A Personal Diary by Mark Culwick
Well, the time finally arrived, something I have wanted to do for years has finally come to fruition. An opportunity that only came about due to Covid (about the only fortuitous thing to attribute to this mess). So, it was time to say goodbye to the family for three weeks and start the journey to Fowey in Cornwall courtesy of my good friend Gareth who providing the company and the transport. We arrived in the pretty-much-one-horse (though picturesque) town at 18:00 after a 3-hour drive.
I was met on the slipway by Charlie, one of the training team, in a small red boat - which caused Gareth endless mirth as I had told him I would be on a red boat for three weeks - but thankfully not that one! Shortly after I arrived at my temporary home, the DSV (Dive Support Vessel) Hambledon, to start my full HSE Commercial Surface Supplied Diver course with Commercial Diver Training.
Get on board, stow the kit in my cabin that I had accrued during the past three weeks since I found out I had secured a place on the course. Only 48 divers get the opportunity a year and I was very lucky to get a cancellation. Next, was boat safety briefings and walkarounds of the escape options, shower and toilet (singular) and galley. We were then fed and left to our own devices being informed we would be called at 07:00 to start the day. All in all a whirlwind few hours and off to bed to try and get some sleep, which was hard to come by due to the excitement and the nervousness of what tomorrow would bring.
Awake at 07:00, ablutions, self-service breakfast and coffee before the staff arrived at 08:00, we were given all our training materials for the week, instructions on Covid compliance insofar as possible and the rest of our clothing (a fetching set of red overalls and a hoody...) then it was game on.
First things first - our medical forms were scrutinised as were our commercial logbooks, once satisfied we were given the dive brief for the day and the running order. I was in a group of three, so the order was diver, tender and panel operator. We were then given a 30-minute briefing on the equipment we were going to use that day which was a Kirby Morgan Band Mask, Mark 28. We were taken to the dive deck and shown how it fitted in with the rest of the system. This comprised of the low- and high-pressure gas supply system equipment and how this linked into the control panels and then, believe it or not, it was go time.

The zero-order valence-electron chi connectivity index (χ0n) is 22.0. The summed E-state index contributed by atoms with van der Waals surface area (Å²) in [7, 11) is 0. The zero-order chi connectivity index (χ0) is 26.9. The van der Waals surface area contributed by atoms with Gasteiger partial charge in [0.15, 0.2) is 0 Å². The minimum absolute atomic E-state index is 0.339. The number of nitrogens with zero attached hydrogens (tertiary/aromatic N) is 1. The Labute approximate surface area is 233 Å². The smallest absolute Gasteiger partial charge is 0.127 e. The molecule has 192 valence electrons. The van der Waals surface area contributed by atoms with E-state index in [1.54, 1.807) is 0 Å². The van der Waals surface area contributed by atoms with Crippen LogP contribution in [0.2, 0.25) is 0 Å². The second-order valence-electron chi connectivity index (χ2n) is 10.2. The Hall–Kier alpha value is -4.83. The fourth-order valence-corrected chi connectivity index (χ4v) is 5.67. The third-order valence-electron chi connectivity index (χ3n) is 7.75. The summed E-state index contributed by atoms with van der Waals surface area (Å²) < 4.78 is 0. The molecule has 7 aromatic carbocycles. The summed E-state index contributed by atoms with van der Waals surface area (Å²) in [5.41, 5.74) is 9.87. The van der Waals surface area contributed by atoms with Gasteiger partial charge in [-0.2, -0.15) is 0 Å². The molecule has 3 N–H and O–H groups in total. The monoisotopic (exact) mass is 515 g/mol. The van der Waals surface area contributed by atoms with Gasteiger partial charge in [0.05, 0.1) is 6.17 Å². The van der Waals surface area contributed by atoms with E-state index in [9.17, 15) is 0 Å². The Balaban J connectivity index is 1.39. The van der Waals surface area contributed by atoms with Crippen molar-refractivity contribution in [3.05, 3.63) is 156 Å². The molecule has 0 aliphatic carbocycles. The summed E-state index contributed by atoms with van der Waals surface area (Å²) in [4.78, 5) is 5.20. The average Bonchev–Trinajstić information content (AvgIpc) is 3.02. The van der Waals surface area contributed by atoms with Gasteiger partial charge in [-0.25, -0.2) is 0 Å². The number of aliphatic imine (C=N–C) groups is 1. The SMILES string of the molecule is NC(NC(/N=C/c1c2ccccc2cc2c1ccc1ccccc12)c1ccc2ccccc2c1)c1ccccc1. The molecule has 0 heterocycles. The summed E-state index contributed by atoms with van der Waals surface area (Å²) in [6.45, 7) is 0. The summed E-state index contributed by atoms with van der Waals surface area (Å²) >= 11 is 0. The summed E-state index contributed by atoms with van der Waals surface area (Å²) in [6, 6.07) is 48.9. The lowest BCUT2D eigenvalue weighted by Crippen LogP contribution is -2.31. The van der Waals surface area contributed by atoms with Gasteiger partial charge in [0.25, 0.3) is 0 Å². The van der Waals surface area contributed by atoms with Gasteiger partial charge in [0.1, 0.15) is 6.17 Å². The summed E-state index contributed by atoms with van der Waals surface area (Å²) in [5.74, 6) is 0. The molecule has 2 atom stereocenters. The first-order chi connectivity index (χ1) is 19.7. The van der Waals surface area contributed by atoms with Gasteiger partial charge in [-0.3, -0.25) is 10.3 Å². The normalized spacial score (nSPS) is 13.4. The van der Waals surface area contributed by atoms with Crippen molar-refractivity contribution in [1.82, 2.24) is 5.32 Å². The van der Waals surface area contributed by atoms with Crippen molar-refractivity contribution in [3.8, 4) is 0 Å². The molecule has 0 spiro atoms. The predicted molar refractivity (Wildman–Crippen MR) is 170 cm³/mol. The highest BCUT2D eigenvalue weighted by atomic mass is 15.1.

My first job along with two others was as panel operator - this is to ensure gas is going to the diver and diver and tender communications. To say it was full on is an understatement and an old radio habit surfaced from the military whereby I said ‘over’ at the end of every transmission much to the amusement of the dive supervisor, Graham. I must try to stop, but easier said than done!
Then it was my turn to tender, learning how to kit the working diver up who essentially sits there and lets you dress them. Think buddy check, only ON STEROIDS..!! Then it was my job to get the diver in the water and work on the panel operators instructions, get the diver out of the water, covid clean the mask and then 5 minutes to get out of coveralls and into my drysuit, my turn..!!
Kitting up is strange, as I've said - you let the tender get on with it and think about your job for the dive. There are checks to complete such as bail out and comms checks but primary you just sit there.
Time to enter the water - usual drill and nothing new apart from no computers, no buddies, just your brand-new-to-the-job panel operator telling you what to do, so it is a leap of faith. Make bottom, then low and behold, gas gets turned off and a bailout drill (it happens frequently). The dive time passes quickly, not too cold at 9 degrees and you are busy, so no drama. Then to follow instructions and find the shot line in near zero visibility - laughs and giggles there I can assure you!
Out of the water and a few more close-down drills and out of the kit. Out of drysuit in less than 5 minutes, 5 minutes for a sandwich and back on the panel for the second series - did someone lie when they mentioned lunchbreak?! The course is run like a commercial operation, if divers are not in the water, then it is money wasted.
Freddie the Fowey seal made an appearance (he isn’t called Freddie ‘obviously’ but he is a regular visitor to the centre), he played with the air lift bubbles for a short while then did one no doubt to something more exciting (for him) as I was having a ball.